Membership
 Publications
 Meetings
 Competitions
 Community
 Programs
 Students
 High School Teachers
 Faculty and Departments
 Underrepresented Groups
 MAA Awards
 MAA Grants
 News
 About MAA
In addition to the periods of the planets, ancient astronomers observed two other gross features of their motions—the lengths and times (durations) of their retrograde arcs. For a single planet the length and time of its retrograde arcs vary somewhat; the following table gives approximate average values that appear to be close to those known to Ptolemy [18].

Length 
Time (days) 
Mercury 
12° 
20 
Venus 
15° 
40 
Mars 
16° 
72 
Jupiter 
10° 
120 
Saturn 
7° 
140 
Table 2
Revisiting Figure 6, we see that fixing T and S and varying the ratio r/R changes the lengths of the retrograde arcs. Larger values of r/R result in larger retrograde arcs, while smaller ones result in smaller arcs or sometimes none at all. This suggests that data like that found in Table 2 might be used to determine the ratio r/R.
According to [18], ancient astronomers may have used such data, plus a little trigonometry, to find an initial estimate of the ratio r/R for each planet. For the outer planets—Mars, Jupiter, and Saturn—this method of determining r/R is somewhat similar to the method actually used by Ptolemy in the Almagest. For the inner planets—Mercury and Venus—Ptolemy in the Almagest computed this parameter by a quite different method which involved using the planet’s socalled “greatest elongation” from the sun.
To compute r/R by using the data in Table 2, we start at a time when the epicycle center, the planet, and the earth are all in a straight line, with the planet P at the point P[0] on the epicycle (see Figure 7).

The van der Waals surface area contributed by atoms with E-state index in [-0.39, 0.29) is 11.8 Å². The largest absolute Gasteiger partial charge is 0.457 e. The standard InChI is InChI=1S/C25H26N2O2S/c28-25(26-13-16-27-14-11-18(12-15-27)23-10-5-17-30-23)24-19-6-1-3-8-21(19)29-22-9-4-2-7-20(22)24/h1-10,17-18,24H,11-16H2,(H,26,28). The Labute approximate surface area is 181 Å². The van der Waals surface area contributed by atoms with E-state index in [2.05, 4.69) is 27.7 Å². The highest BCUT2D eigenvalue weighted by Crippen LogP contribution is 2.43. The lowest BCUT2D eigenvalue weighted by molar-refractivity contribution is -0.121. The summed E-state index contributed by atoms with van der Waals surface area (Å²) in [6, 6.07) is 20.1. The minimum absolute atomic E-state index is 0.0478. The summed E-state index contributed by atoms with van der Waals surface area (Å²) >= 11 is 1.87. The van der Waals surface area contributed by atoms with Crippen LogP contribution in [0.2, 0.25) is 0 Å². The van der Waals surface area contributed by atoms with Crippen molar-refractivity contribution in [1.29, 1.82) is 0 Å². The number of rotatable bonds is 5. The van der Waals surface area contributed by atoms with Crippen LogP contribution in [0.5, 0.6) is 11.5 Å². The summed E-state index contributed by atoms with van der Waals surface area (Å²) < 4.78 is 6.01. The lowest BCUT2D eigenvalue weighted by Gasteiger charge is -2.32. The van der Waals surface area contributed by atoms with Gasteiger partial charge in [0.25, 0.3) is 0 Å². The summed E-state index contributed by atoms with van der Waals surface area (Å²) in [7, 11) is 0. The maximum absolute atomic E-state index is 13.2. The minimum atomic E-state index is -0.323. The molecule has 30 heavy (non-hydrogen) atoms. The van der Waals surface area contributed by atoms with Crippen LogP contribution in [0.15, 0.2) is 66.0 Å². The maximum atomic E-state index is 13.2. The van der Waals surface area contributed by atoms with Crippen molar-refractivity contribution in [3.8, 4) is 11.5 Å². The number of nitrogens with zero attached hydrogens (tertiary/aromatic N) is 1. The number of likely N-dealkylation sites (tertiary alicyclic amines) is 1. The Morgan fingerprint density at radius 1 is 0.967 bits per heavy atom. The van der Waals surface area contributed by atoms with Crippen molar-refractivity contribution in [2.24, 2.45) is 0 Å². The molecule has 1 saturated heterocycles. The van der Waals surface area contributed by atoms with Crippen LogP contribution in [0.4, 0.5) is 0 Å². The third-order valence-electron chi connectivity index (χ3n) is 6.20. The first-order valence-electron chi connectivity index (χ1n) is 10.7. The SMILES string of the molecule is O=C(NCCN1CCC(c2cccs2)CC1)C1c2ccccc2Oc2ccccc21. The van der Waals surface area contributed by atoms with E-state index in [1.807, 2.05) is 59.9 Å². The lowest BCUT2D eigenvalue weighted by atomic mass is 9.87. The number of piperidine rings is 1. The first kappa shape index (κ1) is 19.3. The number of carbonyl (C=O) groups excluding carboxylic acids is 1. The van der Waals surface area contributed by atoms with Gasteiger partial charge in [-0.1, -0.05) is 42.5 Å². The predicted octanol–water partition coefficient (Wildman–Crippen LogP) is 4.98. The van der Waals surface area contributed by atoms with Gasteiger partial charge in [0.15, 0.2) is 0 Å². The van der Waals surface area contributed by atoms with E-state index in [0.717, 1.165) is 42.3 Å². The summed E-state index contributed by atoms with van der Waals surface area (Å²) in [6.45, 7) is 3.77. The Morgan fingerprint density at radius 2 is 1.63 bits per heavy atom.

In the figure, C_{0} is the location of the epicycle center at this time and A_{0} is the location of the apparent planet on the ecliptic. At this point the planet is in the middle of its retrograde arc. Animating Figure 7 shows the planet’s motion from the middle of the retrograde arc until the end. At that point C represents the new location of the epicycle center and A represents the new location of the apparent planet. Trigonometry now enters the picture, as r is side CP and R is side EC of triangle ECP; thus to find the ratio r/R, we must solve the triangle ECP for the ratio of its sides CP/EC.
Since the planet moves uniformly on the epicycle, the arc P_{0}P has measure equal to the synodic rate of the planet (see Table 1 in Section 6) multiplied by half the time of its retrograde arc given in Table 2 above. Since arc P_{0}P and angle P_{0}CP have the same measure, this determines angle C in triangle ECP. Similarly, since the epicycle center moves uniformly on the deferent, arc C_{0}C has measure equal to the sidereal rate multiplied by half the time of the retrograde arc. This determines angle C_{0}EC which forms part of angle E in triangle ECP. Finally, arc A_{0}A is by definition half of the planet’s retrograde arc; thus its measure is known from Table 2 above. This determines angle A_{0}EP;_{ }adding this to angle C_{0}EC gives angle E in triangle ECP. Altogether we have found angles C and E in triangle ECP; subtracting their sum from 180° determines angle P. Using the Law of Sines we can now solve the triangle for the ratio CP/EC.
As an illustration of this method we show the computations for the planet Mars, using modern trigonometry and notation.
Example: Mars
From Table 2, we get the retrograde arc data: (1/2)length = 8° and (1/2)time = 36 days.
From Table 1, we find that the synodic rate is 0.462°/day and the sidereal rate is 0.524°/day.
Angle ECP = arc P_{0}P = (synodic rate) x (1/2)time = 16.6°.
Angle C_{0}EC = arc C_{0}C = (sidereal rate) x (1/2)time = 18.9°.
Angle A_{0}EP = arc A_{0}A = (1/2)length = 8°.
Angle PEC = the sum of angles C_{0}EC and A_{0}EP = 26.9°.
Angle CPE = 180° minus the sum of angles PEC and ECP = 136.5°.
By the Law of Sines, r/R = CP/EC = sine(PEC)/sine(CPE) = 0.66.
Exericise: Use the data in Tables 1 and 2 to find r/R for Mercury, Venus, Jupiter, and Saturn. (Answers are given in Table 3 of Section 8.)
Sandra M. Caravella (New Jersey City University), "Triangles in the Sky: Trigonometry and Early Theories of Planetary Motion  Determining r/R," Loci (August 2010), DOI:10.4169/loci003120